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Marx and Manifesto: A Beginner's Review by Phillip Sutcliffe-Mott

I didn’t finish The Communist Manifesto when I first read it. Despite its short length, I knew within ten pages that I was too immature. Something stuck with me though. An observation which hardened, some years later, when I started university. It was how in awe with capitalism Marx was. How complementary and excitable his tone. There are pages of passages that marvel at capitalism’s capacity as an all-consuming global force.

This goes some way to explaining how odd a text Manifesto is. The whole thing is delivered by two voices at once, each oppositional to the other. The critic and the fan. This, as we’ll see, is fitting indeed.

To pull sense from Manifesto, you have to read it with at least two other works: Das Kapital and Marx’s Contribution to Hegel’s Critique of Right. For this reason, it is necessary to flounce indeterminately between discussing Marx the scholar and discussing Marx and Engels, Communist co-conspirators. These texts exist together as a progression of the same important ideas and should be understood as a collective. Not doing so, I think, is the first mistake students make. Which isn’t to say they should read all of Das Kapital. Christ. But some critical explanations would be useful.

Marx may have wanted a socialist revolution, but he was first and foremost a political speculator. He argued that a socialist revolution, rather than preferential to capitalism, was its inevitable resolution. For Marx, the forces that made capitalism dominate are the forces that would bring its end, like the engine of a powerful car making it explode.

This he derived from Hegel’s dialectical philosophy. Hegel believed knowledge gathering wasn’t a linear path. For him, contradictions and paradoxes are, rather than merely wrong, necessary components of incomplete truths. For Hegel, the journey from being alienated from the Self to achieving Mind (aka God or a total philosophy) is the story of society. Each step of this journey—each realisation to a higher level of knowledge—is called synthesis. For his PhD thesis, Marx applied this model to material history. Hence: dialectical materialism.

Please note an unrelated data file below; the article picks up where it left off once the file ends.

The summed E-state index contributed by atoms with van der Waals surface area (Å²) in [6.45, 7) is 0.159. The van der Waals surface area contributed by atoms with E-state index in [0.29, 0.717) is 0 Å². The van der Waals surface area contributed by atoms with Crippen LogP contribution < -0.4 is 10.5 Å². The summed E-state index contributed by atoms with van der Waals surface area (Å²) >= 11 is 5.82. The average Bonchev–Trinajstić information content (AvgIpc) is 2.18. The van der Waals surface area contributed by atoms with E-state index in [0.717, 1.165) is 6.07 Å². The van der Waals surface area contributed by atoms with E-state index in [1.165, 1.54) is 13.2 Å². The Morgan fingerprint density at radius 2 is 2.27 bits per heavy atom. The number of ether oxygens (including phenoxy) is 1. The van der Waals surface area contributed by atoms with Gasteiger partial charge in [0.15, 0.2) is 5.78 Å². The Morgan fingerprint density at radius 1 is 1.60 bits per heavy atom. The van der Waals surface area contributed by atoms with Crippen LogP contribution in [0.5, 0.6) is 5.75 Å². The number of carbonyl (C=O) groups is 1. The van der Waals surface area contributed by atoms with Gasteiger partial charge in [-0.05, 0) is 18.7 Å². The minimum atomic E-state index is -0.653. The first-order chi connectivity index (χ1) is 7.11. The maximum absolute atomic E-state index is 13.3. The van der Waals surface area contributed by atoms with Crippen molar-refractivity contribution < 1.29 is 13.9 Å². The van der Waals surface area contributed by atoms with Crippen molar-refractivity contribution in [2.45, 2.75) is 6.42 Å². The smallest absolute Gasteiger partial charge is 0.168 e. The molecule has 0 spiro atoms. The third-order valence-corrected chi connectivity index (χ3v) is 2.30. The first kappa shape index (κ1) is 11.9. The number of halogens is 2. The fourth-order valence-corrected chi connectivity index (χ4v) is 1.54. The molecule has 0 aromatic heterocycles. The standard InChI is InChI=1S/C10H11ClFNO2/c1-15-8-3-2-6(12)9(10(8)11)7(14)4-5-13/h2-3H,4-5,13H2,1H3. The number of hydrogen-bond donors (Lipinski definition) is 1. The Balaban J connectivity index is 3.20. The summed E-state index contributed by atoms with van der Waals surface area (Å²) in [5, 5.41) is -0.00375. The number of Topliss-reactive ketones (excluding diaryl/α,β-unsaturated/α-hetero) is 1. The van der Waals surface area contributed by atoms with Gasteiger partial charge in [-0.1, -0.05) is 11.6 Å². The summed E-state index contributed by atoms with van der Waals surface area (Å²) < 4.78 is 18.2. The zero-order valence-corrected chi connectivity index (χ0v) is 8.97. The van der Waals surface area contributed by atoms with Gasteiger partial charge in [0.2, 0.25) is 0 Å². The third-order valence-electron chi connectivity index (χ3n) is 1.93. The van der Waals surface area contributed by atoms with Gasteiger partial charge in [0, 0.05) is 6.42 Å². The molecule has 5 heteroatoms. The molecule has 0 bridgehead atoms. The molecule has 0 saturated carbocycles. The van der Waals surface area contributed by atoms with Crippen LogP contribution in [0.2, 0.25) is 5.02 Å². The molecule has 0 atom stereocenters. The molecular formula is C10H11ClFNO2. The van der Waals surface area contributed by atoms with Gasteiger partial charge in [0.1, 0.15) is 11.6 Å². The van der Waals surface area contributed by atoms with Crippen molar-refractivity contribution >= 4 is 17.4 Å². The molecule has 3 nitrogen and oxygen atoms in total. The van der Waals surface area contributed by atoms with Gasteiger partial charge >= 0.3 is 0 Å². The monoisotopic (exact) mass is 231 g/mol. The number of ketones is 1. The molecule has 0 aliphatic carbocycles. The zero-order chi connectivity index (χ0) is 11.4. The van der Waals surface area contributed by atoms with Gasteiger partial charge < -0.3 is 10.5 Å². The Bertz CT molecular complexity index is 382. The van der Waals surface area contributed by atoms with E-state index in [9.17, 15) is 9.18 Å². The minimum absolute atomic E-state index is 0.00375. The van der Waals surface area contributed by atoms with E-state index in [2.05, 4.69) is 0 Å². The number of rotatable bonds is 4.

He came to argue that enforced skill specialisation, ever-developing industrial technologies, and a lack of personal investment would alienate workers from their labour. The working class, chained to what began as the security of the nuclear family, would be forced to support them via craftless jobs that mechanisation would eventually make redundant. Exponential specialisation would allow only the young to retrain.

This and the eventual acquisition of all property by the middle class would in turn leave the proletariat with nothing. Except, importantly, for dependent families and the desire for self-determination. These material circumstances, Marx argues, would make revolution inevitable. Capitalism would have paved the road to its own demise.

This inevitability is the spectre over Europe to which Marx and Engels refer in their opening statement (The Communist Manifesto, Karl Marx & Friedrich Engels, p. 218). In their closing one, they call for worker of the world to unite, but it is not to change the course of history (Marx & Engels, p. 258). Rather, it is in preparation for history itself. A call to reaction. Alas, this model has a few problems.

The first is that it presumes guarantees. There have been umpteen rebellions throughout history, always occurring alongside mass kneeling. The latter—propitiation—is significantly more common, ending only when tiny minorities break the spell. In the scenario that Marx and Engels refer to—the total monopolisation of property and market forces by the bourgeoisie—it is possible that humanity will just accept the superficial safety of chains. Marx, we might argue, is too generous about how slavish our species can be when preserving ourselves. Tyrants like Hitler and Caesar were handed their power by peoples seeking certainty and safety.

There is also a structural issue with this logic. That knowledge can be synthesised from contradictions and the inevitability of revolution are poor hypotheses. They both rest on statements that can’t be disproven. The history of scepticism—from Plato to Karl Popper—is based on trying to disprove precise, reasonable statements. This cycle of conjecture and refutation is the basis of Western philosophy and the scientific method. It is the means by which we derive theories.

You can’t disprove the inevitability of Communism or Hegel’s epistemological models while history is ongoing. Since Marx published his work, discourse has been able only to move around Marx, expanding on his methodology without ever progressing to the next step. There has been, ironically, no higher synthesis. Theorists obsess over the “end of history”, whatever and whenever that might be, but, until it happens, we’re all stuck in that Sisyphean frame of reference, with every logical step requiring three more.

We do not live in the same conditions as Marx’s contemporaries did. The great failure of postmodernism is that is has not coherently fed modern characteristics—gender and sexual fluidity, neoliberalism, and the Internet, for just a few examples—into the idea of revolution as a consequence of historical processes. Do the chain of events Marx and Engels set out look likely to still occur under twenty-first century conditions?

Yet, this doesn’t devalue Manifesto. Marx’s answer to these problems may be problematic, but his analysis of historical and material processes have given us valuable sociological viewpoints. Without them, we would not have progressed workers or civil rights to the extent we have today. Progressivism itself has branched from this model of subjugator and subjugated.

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